About the Blog:

Guelph Politico is locally sourced and dedicated to covering the political and cultural scene in the City of Guelph. Est. 2008.

Saturday, May 7, 2011

Nestle Gets Five More Years

Much to the dismay and disappointment of environmentalists and anti-corporatists in the Royal City, the Ministry of the Environment approved a five-year renewal of the Nestle’s water taking permit at its Aberfoyle bottling plant. The good news is that the approval wasn’t for the 10 year stretch that Nestle applied for, but the bad news is that Nestle will be permitted to continue taking the allotted 3.6 million litres per day. Reaction was swift, but local advocates only have a limited time to make their appeal, primary among them the Wellington Water Watchers.
With a limited window to appeal, 15 days from when the decision was announced last Friday before, the Watchers quickly sprang into action forming a subcommittee to meet this past Wednesday for a strategy session about the matter "The Wellington Water Watchers had made submissions to the Ministry of Environment and it looks to us that a great extent these submissions were almost ignored by the Ministry of Environment in the decision that they made," said Andre Hueniken, a Board Member of the Water Watchers.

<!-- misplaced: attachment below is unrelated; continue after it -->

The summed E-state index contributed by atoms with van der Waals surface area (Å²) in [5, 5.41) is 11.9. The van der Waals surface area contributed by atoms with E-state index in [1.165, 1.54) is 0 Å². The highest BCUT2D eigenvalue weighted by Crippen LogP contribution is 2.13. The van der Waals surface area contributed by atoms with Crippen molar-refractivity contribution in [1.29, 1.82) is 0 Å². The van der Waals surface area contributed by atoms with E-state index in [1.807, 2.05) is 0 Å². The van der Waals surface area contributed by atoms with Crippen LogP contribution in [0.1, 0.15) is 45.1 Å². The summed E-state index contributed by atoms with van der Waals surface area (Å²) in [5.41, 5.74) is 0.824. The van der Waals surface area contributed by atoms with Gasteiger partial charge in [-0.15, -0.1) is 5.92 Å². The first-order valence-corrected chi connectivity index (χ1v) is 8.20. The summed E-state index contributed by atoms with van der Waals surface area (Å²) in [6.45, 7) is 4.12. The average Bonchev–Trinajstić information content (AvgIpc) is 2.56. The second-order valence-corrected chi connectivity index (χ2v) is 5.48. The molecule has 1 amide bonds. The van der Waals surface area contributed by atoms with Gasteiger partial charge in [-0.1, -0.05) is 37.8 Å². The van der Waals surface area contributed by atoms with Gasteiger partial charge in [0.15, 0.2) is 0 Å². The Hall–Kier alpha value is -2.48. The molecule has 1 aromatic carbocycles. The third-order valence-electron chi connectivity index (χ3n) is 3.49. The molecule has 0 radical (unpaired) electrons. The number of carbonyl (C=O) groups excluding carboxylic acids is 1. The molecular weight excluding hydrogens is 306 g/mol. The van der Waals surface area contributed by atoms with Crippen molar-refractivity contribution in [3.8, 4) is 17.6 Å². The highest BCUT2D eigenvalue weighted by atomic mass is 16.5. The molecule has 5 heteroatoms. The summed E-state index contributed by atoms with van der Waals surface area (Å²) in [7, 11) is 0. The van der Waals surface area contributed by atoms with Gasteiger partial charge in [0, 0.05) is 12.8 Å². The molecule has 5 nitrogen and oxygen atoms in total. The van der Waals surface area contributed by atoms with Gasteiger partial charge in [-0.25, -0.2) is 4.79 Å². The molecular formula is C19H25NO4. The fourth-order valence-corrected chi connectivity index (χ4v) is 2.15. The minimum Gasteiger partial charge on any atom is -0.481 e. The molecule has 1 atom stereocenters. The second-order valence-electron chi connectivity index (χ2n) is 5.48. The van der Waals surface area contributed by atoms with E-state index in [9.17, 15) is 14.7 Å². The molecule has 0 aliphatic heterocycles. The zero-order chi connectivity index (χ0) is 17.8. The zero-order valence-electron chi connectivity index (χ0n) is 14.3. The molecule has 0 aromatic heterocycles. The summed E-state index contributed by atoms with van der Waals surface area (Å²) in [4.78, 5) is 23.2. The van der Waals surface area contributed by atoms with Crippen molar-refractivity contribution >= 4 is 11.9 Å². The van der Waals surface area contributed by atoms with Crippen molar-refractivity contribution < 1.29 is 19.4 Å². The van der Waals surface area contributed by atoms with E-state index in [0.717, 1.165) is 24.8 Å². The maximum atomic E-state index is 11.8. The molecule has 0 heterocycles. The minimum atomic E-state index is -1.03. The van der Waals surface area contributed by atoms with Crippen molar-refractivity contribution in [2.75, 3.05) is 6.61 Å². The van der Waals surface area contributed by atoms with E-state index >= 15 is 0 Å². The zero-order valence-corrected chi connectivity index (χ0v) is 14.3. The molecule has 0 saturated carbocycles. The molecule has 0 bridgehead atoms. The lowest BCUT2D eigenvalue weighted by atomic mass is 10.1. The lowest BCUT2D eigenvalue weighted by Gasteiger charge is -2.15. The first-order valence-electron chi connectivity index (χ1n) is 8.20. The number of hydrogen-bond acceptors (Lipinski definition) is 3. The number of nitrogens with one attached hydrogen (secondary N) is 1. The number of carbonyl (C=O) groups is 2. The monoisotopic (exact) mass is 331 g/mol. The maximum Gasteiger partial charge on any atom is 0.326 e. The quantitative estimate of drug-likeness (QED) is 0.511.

The MOE for its part, seems to think that they have been conciliatory to concerns about the aquifer, limiting the permit to five years over ten “to allow a fulsome and ongoing review of monitoring data in a shorter time frame,” according to MOE regional director Carl Slater in the Wellington Advertiser. “It also allows for consideration of the water taking to be re-evaluated depending upon the local conditions and development in the area.”
John Challinor, the Director of Corporate Affairs for Nestle Canada, says that his company has no interest in draining the well, as it were. “When you invest millions of dollars in your plant like we do, you don't want your water source to be impacted,” he said to CTV. “You don't want it to go dry, you don't want to see a reduction, you don't want to harm your neighbours.”
This issue’s unlikely to go away, so stayed for more developments on the water front. (Get it! Oh, never mind.)

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